Enceladus

The second nearest of the major regular moons of Saturn and the brightest of all its moons is Enceladus. It was discovered in 1789 by the English astronomer William Herschel and named for one of the Giants (Gigantes) of Greek mythology.

Enceladus measures about 500 km (310 miles) in diameter and orbits Saturn in a prograde, nearly circular path at a mean distance of 238,020 km (147,899 miles). Its average density is only 30 percent greater than that of water, which indicates that it is at least half water ice.

View of Enceladus from Voyager 2, showing crater-free portions of the surface, possibly indicative of resurfacing by liquid water from the interior. B.A. Smith/National Space Science Data Center

The surface of Enceladus reflects more light than newly fallen snow. Voyager images showed few large craters; the presence of smooth, crater-free areas and extensive ridged plains gave convincing evidence that fairly recent internal activity, possibly within the last 100 million years, has caused widespread melting and resurfacing. Spectral data from Cassini show that Enceladus's surface is almost pure water ice.

Enceladus Smooth Plains

Saturn's moon Enceladus;photograph taken by the Cassini spacecraft, 2008. NASA

Little was known about Enceladus until the flyby of the U.S. spacecraft Voyager 2 in 1981. Approaching as close as 87,140 km (54,146 miles), the spacecraft returned images revealing that Enceladus is complex geologically, its surface having undergone five distinct evolutionary periods. Additional observations by the Cassini spacecraft, which began a series of close flybys of Enceladus (some less than 200 km [125 miles] away) in 2005, confirmed that portions of the moon are geologically active today, with extremely high heat flow (far hotter than predicted from solar heating alone) and associated eruptions of water vapour and ice from geysers (a form of ice volcanism, or cryovolcanism) especially apparent in its south polar region. The moon's south polar hot spot is at a temperature of 140 K (-208 °F, -133 °C); the region also exhibits enigmatic geologic structures dubbed "tiger stripes." Several craterless areas may be only 100 million years old, suggesting that parts of the surface melted and refroze in the recent geologic past and that Enceladus may have multiple active areas. Enceladus's current activity is responsible for Saturn's E ring, a tenuous ring of micrometre-sized particles of water ice condensed from vapour ejected by the geysers. The particles are densest near Enceladus's orbit and are analogous to the cloud of orbiting particles ejected from Jupiter's volcanically active moon Io. The orbital lifetimes of the E ring particles are very short, perhaps only 10,000 years, but they are resup-plied continually by cryovolcanic eruptions. The water-ice particles that form the E ring are being expelled from Enceladus at the rate of about 1,000 metric tons per year. As is the case with Europa, the existence of possible liquid water on Enceladus makes it a promising environment for life.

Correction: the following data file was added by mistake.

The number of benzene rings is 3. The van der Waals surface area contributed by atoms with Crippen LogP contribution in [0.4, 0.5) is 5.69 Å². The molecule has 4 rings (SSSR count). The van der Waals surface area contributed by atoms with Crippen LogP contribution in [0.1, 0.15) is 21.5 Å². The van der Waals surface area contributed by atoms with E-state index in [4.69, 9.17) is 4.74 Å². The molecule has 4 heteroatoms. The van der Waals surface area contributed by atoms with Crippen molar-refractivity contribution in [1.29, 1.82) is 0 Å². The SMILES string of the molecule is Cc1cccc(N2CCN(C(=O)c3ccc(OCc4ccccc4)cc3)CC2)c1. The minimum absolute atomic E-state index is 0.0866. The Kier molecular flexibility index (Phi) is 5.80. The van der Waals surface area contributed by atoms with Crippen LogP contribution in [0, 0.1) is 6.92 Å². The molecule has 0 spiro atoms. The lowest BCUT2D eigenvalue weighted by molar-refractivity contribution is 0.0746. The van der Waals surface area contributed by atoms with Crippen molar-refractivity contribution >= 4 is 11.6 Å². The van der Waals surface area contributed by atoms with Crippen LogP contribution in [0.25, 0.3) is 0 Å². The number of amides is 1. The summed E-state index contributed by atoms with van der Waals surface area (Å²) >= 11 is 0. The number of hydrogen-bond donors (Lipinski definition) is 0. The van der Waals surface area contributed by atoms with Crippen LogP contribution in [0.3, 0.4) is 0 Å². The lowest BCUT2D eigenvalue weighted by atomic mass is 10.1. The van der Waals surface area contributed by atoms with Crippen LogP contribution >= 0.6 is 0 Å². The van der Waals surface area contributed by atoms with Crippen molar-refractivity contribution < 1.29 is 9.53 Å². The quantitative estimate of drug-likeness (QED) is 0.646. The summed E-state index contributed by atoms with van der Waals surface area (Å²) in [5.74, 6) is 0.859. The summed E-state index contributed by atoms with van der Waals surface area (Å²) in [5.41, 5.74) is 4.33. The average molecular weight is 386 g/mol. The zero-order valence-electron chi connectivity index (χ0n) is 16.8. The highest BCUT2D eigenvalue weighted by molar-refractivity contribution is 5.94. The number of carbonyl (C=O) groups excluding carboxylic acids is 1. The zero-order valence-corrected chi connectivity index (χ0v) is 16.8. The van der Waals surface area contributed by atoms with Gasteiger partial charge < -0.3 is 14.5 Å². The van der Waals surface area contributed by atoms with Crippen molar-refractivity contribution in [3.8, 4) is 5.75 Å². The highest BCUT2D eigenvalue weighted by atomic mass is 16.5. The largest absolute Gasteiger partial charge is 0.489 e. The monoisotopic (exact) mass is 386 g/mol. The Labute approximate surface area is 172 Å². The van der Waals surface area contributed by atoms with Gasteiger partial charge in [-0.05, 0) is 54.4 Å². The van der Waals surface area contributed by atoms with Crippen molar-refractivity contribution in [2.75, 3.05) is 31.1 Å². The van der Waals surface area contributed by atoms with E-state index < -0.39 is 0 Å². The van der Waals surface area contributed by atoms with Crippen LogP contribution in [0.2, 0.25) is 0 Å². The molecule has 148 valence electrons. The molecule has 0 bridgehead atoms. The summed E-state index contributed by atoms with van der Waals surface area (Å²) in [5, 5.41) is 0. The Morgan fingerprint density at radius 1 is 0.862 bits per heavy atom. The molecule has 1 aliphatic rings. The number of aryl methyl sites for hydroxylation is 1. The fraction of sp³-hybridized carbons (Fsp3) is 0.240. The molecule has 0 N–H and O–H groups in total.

Enceladus's 33-hour trip around Saturn is one-half that of the more distant moon Dione; the two bodies are thus associated in an orbital resonance. Under certain circumstances, such a resonance can lead to large amounts of tidal heating of the inner of the involved moons, but it remains to be shown in detailed calculations how this mechanism could generate enough heating to account for continuing activity within Enceladus.

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